When it comes to keeping your family’s teeth healthy, it’s important to ensure they brush and floss, but it’s just as important to be mindful of what they put in their mouth. There is a long list of foods and drinks that are bad for your teeth. In fact, they can actually hinder or reverse any good your dental routine is doing.

Sugar-based drinks, such as fruit juices and soft drinks, are definitely on this list. Although they are the go-to beverage for children everywhere, they are not the best choice. Drinking too much can cause a host of dental problems, including gum disease, tooth decay, dental cavities and even bad breath.

Sugar has a direct impact on the health of your teeth and mouth in general. While the amount, type and form of the sugars can change the severity of the impact, generally speaking all sugars cause the same effect. When sugars intermingle with your saliva and begin to get processed by the gnashing of your teeth, the pH levels in your mouth and saliva are affected. You may not think of your saliva as acidic but it actually is. The level of acidity in your mouth helps control the bacterial environment in your mouth; if the pH levels decrease then the environment becomes more hospitable and promotes bacteria growth. If your acidity levels were to rise too much, it could cause damage to your teeth and other tissues.

Researchers from University College London and the London School of Hygiene & Tropical Medicine looked at public health records from around the world and found that in the U.S. especially, tooth decay–which is one of the most common non-infectious diseases in the world–from sugar, was far too high.

About 60 to 90% of school-age children and 92% of adults in the U.S. have experienced tooth decay.

“Only 2% of people at all ages living in Nigeria had tooth decay when their diet contained almost no sugar, around 2g per day. This is in stark contrast to the USA, where 92% of adults have experienced tooth decay,” study author Aubrey Sheiham, emeritus professor of Dental Public Health at University College London, said.

The average 1- to 3-year-old consumes about 12 teaspoons of sugar each day, and the average 4- to 8-year-old takes in 21 teaspoons, according to the American Heart Association. And the numbers don’t get better for tweens and teens — kids between the ages of 9 and 19. Boys in this age group average between 29 and 34 grams of sugar a day, and girls in the same age group average between 23 and 25 grams, according to the journal “Circulation.” These numbers significantly exceed the recommended sugar limits for children.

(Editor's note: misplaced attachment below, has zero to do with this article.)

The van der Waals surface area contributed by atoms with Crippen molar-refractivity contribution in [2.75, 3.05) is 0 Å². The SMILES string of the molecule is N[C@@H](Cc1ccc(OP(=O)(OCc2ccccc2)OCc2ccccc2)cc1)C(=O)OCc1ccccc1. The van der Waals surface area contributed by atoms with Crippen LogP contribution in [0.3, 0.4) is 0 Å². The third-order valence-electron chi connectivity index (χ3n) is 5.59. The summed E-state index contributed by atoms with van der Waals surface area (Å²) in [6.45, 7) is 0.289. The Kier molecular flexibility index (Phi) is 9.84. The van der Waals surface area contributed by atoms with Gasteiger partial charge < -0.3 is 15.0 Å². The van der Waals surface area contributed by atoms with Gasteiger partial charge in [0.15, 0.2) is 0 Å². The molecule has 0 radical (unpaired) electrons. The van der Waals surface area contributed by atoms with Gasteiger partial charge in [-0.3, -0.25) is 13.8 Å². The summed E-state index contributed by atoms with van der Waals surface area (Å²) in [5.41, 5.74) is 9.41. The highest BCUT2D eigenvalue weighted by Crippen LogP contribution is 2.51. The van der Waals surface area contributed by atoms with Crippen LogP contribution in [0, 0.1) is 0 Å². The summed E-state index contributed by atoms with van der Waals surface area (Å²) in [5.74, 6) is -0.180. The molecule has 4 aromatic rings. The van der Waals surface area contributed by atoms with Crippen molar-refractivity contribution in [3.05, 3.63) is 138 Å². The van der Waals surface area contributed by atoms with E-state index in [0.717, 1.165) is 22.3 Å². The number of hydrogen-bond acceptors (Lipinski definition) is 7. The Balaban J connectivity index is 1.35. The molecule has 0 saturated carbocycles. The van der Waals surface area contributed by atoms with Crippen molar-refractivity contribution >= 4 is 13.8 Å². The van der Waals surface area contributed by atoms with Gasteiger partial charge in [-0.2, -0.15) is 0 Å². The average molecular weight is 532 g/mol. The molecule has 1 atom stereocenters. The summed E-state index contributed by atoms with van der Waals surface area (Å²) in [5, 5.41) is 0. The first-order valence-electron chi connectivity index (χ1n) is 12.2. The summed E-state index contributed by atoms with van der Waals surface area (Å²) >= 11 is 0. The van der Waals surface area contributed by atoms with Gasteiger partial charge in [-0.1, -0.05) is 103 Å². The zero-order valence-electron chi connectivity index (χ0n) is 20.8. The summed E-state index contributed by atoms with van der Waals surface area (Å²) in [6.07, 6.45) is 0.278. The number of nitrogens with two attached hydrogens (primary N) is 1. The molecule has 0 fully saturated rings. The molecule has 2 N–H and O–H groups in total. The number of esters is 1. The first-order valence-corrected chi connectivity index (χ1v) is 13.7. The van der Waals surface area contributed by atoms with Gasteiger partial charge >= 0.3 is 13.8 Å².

The actual limit of sugar for children is 3 to 4 teaspoons during the preschool and early elementary years, and between 5 and 8 teaspoons during the tween and teen years.

The forms of sugars you ingest are also a significant factor in your overall oral health.  A sugar that you drink and a sugar that you chew are both bad for your teeth but for different reasons. Sugars that come in liquid forms, such as sodas or juices, wash over your entire mouth and get into every nook and cranny of your teeth. This is harmful because, even with regular brushing, those sugars can sit in hard to reach places and allow bacteria to grow.

Sugars that you chew are harmful because they can leave a larger than normal amount of residue on the teeth. This residue will not wash away with saliva; again, it creates a more than normal amount of substrate for bacteria. Even natural sugars can be harmful for your teeth but naturally occurring sugars aren’t as concentrated as artificial ones and they are generally ingested alongside other foods which are low in sugar. An example of this would be eating an apple. It’s not purely sugar and the apple itself is neither sticky nor a liquid.  While residue will be left behind after consuming the apple, it will be much less so than with artificially created sugar products.

Sugar consumption causes issues like severe erosion that go far beyond cavities. It can lead to:

  • extreme changes in your bite (the way your upper and lower teeth come together)
  • a significant reduction in the size of your back teeth
  • tooth loss and/or extraction of unhealthy teeth
  • the replacement of dental work
  • gum surgery
  • dental implants

If sugar consumption has caused you tooth decay, tooth loss or other oral health issues, don’t wait, call our office today at (562) 434-6414 to schedule an appointment!

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Tips & Tricks for Good Halloween Dental Care

With Halloween fast approaching, it’s time for Long Beach parents to brush up on oral hygiene! Many parents grow anxious and worry about this holiday candy bonanza, but many experts agree that this is the perfect time to reinforce good dental care in children. We’re going to share a few quick tips and tricks on how to keep your child’s teeth clean and healthy, even during the month of sugary treats!

The stickiest and most long-lasting treats are the ones to avoid. Candies like taffy and gummies stick to the teeth and take longer to be washed away by saliva, so keep consumption to a minimum. Likewise, hard candies that stay in the mouth longer such as lollipops play a big role in getting cavities. Also avoid high-sugar drinks such as soda, juices, and flavored water, as these will increase risk of tooth decay. Sugar-free candy is almost always recommended above the rest, when possible.